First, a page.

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"Image To Image Translation": models, code, and papers

RelGAN: Multi-Domain Image-to-Image Translation via Relative Attributes

Aug 20, 2019
Po-Wei Wu, Yu-Jing Lin, Che-Han Chang, Edward Y. Chang, Shih-Wei Liao

Multi-domain image-to-image translation has gained increasing attention recently. Previous methods take an image and some target attributes as inputs and generate an output image with the desired attributes. However, such methods have two limitations. First, these methods assume binary-valued attributes and thus cannot yield satisfactory results for fine-grained control. Second, these methods require specifying the entire set of target attributes, even if most of the attributes would not be changed. To address these limitations, we propose RelGAN, a new method for multi-domain image-to-image translation. The key idea is to use relative attributes, which describes the desired change on selected attributes. Our method is capable of modifying images by changing particular attributes of interest in a continuous manner while preserving the other attributes. Experimental results demonstrate both the quantitative and qualitative effectiveness of our method on the tasks of facial attribute transfer and interpolation.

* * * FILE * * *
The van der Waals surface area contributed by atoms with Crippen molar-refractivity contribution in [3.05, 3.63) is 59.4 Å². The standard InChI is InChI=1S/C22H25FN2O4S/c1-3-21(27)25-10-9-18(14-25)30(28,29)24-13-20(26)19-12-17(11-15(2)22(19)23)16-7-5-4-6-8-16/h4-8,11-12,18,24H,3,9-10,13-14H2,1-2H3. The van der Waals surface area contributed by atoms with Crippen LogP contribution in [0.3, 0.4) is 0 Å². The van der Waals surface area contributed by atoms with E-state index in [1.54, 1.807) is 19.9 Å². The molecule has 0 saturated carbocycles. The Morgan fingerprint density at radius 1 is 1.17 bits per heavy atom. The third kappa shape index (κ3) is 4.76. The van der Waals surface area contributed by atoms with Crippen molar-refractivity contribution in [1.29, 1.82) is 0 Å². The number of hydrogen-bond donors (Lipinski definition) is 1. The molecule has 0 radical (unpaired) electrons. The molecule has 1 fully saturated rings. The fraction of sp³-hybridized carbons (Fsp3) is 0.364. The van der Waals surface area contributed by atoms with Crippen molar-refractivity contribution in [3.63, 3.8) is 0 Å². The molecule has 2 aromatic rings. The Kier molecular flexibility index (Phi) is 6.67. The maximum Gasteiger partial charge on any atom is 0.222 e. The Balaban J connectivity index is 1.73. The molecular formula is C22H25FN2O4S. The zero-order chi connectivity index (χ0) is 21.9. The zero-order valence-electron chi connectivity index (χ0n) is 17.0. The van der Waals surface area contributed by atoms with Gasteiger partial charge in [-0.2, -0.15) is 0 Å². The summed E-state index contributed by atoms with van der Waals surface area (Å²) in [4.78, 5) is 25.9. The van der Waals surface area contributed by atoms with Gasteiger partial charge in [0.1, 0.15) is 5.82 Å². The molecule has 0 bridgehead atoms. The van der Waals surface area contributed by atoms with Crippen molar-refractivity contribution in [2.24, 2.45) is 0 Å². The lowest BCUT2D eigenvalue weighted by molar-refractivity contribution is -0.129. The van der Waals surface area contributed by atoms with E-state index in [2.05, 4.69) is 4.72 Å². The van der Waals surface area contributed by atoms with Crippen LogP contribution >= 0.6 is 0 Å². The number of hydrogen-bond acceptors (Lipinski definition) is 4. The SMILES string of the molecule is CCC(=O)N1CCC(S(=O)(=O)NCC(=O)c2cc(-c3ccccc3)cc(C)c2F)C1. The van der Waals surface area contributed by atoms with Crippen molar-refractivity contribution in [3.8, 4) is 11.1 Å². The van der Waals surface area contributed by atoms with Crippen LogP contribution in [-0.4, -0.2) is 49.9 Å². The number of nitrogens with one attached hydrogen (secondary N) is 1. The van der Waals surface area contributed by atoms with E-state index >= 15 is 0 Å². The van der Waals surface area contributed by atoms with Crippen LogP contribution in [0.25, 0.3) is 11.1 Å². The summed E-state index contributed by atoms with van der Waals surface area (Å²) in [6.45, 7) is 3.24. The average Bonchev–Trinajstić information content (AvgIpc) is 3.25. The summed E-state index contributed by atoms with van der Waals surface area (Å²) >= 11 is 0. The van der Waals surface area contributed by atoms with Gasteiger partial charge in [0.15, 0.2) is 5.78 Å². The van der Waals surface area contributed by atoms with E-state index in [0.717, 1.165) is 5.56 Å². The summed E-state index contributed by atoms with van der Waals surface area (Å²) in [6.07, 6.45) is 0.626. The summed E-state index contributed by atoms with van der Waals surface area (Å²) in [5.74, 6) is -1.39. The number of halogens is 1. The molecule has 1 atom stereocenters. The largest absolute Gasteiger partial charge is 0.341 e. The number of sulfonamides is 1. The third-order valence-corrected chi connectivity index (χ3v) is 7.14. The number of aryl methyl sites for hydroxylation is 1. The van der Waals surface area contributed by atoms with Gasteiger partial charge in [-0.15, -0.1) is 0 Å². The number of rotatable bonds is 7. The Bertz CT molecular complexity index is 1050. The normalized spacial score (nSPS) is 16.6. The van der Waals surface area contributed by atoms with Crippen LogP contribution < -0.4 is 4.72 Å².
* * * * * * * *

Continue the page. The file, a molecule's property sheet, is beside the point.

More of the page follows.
* Accepted to ICCV 2019 
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A Style-aware Discriminator for Controllable Image Translation

Mar 29, 2022
Kunhee Kim, Sanghun Park, Eunyeong Jeon, Taehun Kim, Daijin Kim

Current image-to-image translations do not control the output domain beyond the classes used during training, nor do they interpolate between different domains well, leading to implausible results. This limitation largely arises because labels do not consider the semantic distance. To mitigate such problems, we propose a style-aware discriminator that acts as a critic as well as a style encoder to provide conditions. The style-aware discriminator learns a controllable style space using prototype-based self-supervised learning and simultaneously guides the generator. Experiments on multiple datasets verify that the proposed model outperforms current state-of-the-art image-to-image translation methods. In contrast with current methods, the proposed approach supports various applications, including style interpolation, content transplantation, and local image translation.